We Can’t Stop Thinking About These Five Things From the 2024 Specialty Coffee Expo


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Cover photo by Jenn Chen

Now that the 2024 Specialty Coffee Expo has concluded—and our caffeine levels have balanced back out—it’s time for me to reflect on all the exciting things I saw.

The annual event, which took place in Chicago at the McCormick Place Lakeside Convention Center, was buzzing—the show floor was filled with innovative new products, coffees from around the globe, and eye-catching experiences. 

Attendees saw everything from a Barbie-inspired La Marzocco Linea espresso machine (if Barbie had a pink espresso machine inside her Dream House) with Brew Grind Water to a soundproof recording studio to share coffee stories at Covoya to an immersive virtual reality experience with Cropster

Plus, an appearance from Jeremy Allen White at Eversys! Okay, maybe I just saw a cardboard cutout. 

There was lots to see and experience at every turn, but five things really caught my eye:

The Much-Hyped Aiden Precision Coffee Maker

Launched thirty minutes before the show floor opened on Friday, April 12th, the Aiden Precision Coffee Maker by Fellow took everyone by storm.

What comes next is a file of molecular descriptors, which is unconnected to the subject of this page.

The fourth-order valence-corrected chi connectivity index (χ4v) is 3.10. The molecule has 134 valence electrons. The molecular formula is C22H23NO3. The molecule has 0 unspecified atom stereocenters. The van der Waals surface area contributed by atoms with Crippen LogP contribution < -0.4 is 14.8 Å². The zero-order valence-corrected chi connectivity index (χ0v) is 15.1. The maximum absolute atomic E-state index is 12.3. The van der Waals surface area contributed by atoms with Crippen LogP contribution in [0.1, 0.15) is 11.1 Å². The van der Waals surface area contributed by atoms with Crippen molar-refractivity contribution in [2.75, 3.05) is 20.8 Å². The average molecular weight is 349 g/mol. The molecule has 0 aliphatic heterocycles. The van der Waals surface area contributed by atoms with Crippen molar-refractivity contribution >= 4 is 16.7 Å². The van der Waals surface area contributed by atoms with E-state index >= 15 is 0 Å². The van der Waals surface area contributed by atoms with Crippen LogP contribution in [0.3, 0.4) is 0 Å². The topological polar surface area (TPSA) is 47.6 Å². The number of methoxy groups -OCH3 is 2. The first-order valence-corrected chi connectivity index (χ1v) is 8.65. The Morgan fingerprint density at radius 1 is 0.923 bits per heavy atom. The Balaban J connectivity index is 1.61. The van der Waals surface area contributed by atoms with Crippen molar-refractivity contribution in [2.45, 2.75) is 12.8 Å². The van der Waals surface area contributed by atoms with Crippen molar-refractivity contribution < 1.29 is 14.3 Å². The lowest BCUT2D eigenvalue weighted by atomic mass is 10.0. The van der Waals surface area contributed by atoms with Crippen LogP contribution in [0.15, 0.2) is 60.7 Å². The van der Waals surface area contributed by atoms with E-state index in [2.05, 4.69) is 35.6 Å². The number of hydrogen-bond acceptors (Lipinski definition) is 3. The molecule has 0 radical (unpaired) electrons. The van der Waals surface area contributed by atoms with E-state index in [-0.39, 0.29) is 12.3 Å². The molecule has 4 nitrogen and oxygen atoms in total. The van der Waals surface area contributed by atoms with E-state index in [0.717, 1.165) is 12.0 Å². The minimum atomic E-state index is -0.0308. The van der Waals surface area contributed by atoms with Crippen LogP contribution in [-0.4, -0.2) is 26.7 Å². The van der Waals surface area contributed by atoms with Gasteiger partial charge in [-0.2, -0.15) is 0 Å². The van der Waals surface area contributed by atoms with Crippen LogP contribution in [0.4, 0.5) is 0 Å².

Fellow has developed a reputation for making quality brewing equipment popular among coffee professionals and home brewers. On the first day, proof of the brand’s loyal following was on full display as I walked into the convention center lobby. 

In conjunction with its trade shows, the SCA holds a competition called Best New Product Awards that recognizes new products across ten different categories. As I browsed the Best New Product awards area in the lobby, I received a message from a non-coffee industry friend: 

“Have you seen the new Fellow brewer?” 

Sure enough, I was standing right in front of the Fellow Aiden. I snapped a photo and sent it to him. 

The Fellow Aiden Precision Coffee Maker isn’t the first home coffee maker to claim it brews “pour over quality” coffee, but it is among the first to allow brewers to access, create, save, and share brewing profiles via a cloud-connected smartphone app. Each coffee available from the Fellow Drops program will also come with a custom brew profile from the roaster, which is sent to the brewer via the Aiden app. Each profile enables users to manipulate brewing variables such as bloom and brew temperature, pulse frequency and timing, bloom/brew ratio, and more. 

At the Fellow booth, I had the opportunity to try coffee from Verve Coffee Roasters brewed two ways: one cup brewed via a pour over and the other with the Aiden brewer. I noticed that the cup brewed on the Aiden coffee maker had a more “traditional” coffee profile with notes of brownie batter and molasses, a slightly heavy body, and mild acidity. That same coffee brewed as a pour over had more acidity and a delicate body.